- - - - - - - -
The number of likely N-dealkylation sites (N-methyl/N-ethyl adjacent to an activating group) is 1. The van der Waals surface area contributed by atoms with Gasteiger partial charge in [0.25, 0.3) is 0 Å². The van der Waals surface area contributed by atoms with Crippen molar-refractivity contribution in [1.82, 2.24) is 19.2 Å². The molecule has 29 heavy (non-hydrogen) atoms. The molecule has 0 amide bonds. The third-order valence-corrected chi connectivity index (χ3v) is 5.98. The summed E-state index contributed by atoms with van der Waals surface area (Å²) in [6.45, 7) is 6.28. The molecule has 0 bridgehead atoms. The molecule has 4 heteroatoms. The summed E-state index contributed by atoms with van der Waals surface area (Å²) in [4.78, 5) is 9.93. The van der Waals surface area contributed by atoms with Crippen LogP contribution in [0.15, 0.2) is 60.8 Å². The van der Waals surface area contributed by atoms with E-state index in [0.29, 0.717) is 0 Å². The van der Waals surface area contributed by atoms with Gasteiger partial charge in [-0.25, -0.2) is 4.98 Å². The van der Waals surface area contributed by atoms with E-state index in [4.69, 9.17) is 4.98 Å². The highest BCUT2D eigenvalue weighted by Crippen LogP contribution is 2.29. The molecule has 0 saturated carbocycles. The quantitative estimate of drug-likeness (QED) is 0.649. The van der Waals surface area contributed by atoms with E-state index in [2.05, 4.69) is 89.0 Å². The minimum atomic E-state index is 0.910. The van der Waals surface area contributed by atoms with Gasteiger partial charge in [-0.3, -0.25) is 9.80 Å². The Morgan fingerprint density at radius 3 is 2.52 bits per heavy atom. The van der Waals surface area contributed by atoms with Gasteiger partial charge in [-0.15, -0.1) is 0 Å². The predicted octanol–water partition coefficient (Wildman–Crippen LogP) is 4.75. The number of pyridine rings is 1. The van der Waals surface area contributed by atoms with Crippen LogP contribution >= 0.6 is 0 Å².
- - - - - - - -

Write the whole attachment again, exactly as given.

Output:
The number of likely N-dealkylation sites (N-methyl/N-ethyl adjacent to an activating group) is 1. The van der Waals surface area contributed by atoms with Gasteiger partial charge in [0.25, 0.3) is 0 Å². The van der Waals surface area contributed by atoms with Crippen molar-refractivity contribution in [1.82, 2.24) is 19.2 Å². The molecule has 29 heavy (non-hydrogen) atoms. The molecule has 0 amide bonds. The third-order valence-corrected chi connectivity index (χ3v) is 5.98. The summed E-state index contributed by atoms with van der Waals surface area (Å²) in [6.45, 7) is 6.28. The molecule has 0 bridgehead atoms. The molecule has 4 heteroatoms. The summed E-state index contributed by atoms with van der Waals surface area (Å²) in [4.78, 5) is 9.93. The van der Waals surface area contributed by atoms with Crippen LogP contribution in [0.15, 0.2) is 60.8 Å². The van der Waals surface area contributed by atoms with E-state index in [0.29, 0.717) is 0 Å². The van der Waals surface area contributed by atoms with Gasteiger partial charge in [-0.25, -0.2) is 4.98 Å². The van der Waals surface area contributed by atoms with E-state index in [4.69, 9.17) is 4.98 Å². The highest BCUT2D eigenvalue weighted by Crippen LogP contribution is 2.29. The molecule has 0 saturated carbocycles. The quantitative estimate of drug-likeness (QED) is 0.649. The van der Waals surface area contributed by atoms with E-state index in [2.05, 4.69) is 89.0 Å². The minimum atomic E-state index is 0.910. The van der Waals surface area contributed by atoms with Gasteiger partial charge in [-0.3, -0.25) is 9.80 Å². The Morgan fingerprint density at radius 3 is 2.52 bits per heavy atom. The van der Waals surface area contributed by atoms with Gasteiger partial charge in [-0.15, -0.1) is 0 Å². The predicted octanol–water partition coefficient (Wildman–Crippen LogP) is 4.75. The number of pyridine rings is 1. The van der Waals surface area contributed by atoms with Crippen LogP contribution >= 0.6 is 0 Å².